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ARS Home » Midwest Area » Columbia, Missouri » Cropping Systems and Water Quality Research » Research » Publications at this Location » Publication #127346


item Hummel, John

Submitted to: Intnl Conference On Geospatial Information In Agriculture And Forestry
Publication Type: Proceedings
Publication Acceptance Date: 11/7/2001
Publication Date: N/A
Citation: N/A

Interpretive Summary: Plant population has a significant effect on corn yield potential and with the exception of climatic conditions, can be the predominant factor limiting crop yield. In precision agriculture, producers need a map of plant population for a field, so that relationships between population and other variables such as soil type, can be used in optimizing application of finputs. The cost and time required for the intensive sampling needed, using hand sampling techniques, make implementation impractical. On-the-go population sensors might be used to collect the desired data. Commercially available photoelectric sensors were incorporated into a population sensor system and mounted on a combine for field testing. Air-jets were added to blow leaves and debris from the sensor area, and different levels of air velocity were tested. Software filtering techniques were developed to improve plant diameter, spacing, and population estimation. The addition of the air-jets decreased false counts and resulted in more accurate estimates of plant population. This technology will allow corn producers to set target nitrogen (N) fertilizer application rates across a field to increase N-use efficiency by the plants and decrease offsite discharge of N to streams and rivers for improved downstream water quality. Results will be useful to extension personnel, fertilizer dealers, and the farming community.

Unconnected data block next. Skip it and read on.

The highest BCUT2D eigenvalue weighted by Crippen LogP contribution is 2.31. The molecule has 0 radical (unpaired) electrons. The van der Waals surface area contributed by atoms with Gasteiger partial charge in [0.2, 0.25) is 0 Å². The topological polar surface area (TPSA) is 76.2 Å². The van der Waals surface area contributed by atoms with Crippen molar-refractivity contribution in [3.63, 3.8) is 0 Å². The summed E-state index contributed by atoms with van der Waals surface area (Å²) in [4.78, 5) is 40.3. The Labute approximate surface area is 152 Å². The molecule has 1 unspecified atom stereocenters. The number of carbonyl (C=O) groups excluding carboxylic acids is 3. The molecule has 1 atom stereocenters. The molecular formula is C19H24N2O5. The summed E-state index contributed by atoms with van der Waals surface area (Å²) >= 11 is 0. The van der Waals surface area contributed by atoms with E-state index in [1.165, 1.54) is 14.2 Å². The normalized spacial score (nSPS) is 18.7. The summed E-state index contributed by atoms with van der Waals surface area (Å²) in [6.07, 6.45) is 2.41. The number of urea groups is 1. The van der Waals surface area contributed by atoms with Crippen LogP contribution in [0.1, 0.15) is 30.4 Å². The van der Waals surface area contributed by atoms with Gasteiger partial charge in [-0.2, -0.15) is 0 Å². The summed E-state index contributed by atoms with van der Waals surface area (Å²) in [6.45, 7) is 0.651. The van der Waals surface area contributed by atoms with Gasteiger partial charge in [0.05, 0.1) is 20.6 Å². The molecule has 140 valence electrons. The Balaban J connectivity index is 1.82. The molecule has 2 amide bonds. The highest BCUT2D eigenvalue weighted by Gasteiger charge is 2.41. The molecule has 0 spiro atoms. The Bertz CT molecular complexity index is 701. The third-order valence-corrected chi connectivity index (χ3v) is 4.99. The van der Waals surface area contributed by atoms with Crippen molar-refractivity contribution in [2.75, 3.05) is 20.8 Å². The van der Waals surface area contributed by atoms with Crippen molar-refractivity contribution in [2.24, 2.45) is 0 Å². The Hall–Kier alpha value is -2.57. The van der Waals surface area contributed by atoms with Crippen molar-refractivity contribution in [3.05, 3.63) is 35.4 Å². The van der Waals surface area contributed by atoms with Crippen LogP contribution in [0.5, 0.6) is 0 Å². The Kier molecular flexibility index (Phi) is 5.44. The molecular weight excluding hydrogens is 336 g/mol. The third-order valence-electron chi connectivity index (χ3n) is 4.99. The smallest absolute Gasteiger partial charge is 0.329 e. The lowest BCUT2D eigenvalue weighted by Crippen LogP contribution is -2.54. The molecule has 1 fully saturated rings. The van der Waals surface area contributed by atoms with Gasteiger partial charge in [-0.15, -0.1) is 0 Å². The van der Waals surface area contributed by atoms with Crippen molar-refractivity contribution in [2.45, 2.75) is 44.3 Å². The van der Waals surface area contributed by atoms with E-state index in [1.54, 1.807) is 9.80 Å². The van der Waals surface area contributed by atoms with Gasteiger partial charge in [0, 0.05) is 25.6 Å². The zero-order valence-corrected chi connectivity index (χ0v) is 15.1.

Technical Abstract: Site-specific estimation of corn population at harvest makes it possible to evaluate problem areas in a field where yield was decreased due to plants not emerging or dying during the growing season. Variable rate planting systems could also be evaluated. Supplementary information, such as plant diameter and plant spacing uniformity, might also be obtained while collecting population data. A four-row photoelectric corn population sensor system was developed and mounted on a combine for field testing. High-velocity air jets were used to blow leaves and weeds away from the light beam of the optical sensors to reduce the number of false counts. Data were collected on test plots of approximately 200 plants each. Three replications of fifteen different treatments of data were included in a split-block statistical design. The fifteen treatments were combinations of three combine travel speeds (4, 5, and 6 km/h) and five different air treatments. Data were post-processed to compare with manually collected plant diameters and spacings, and filtering techniques were developed to improve diameter, spacing, and population estimation. The higher air speed levels decreased false optical counts caused by leaves and weeds resulting in more accurate estimates of plant population.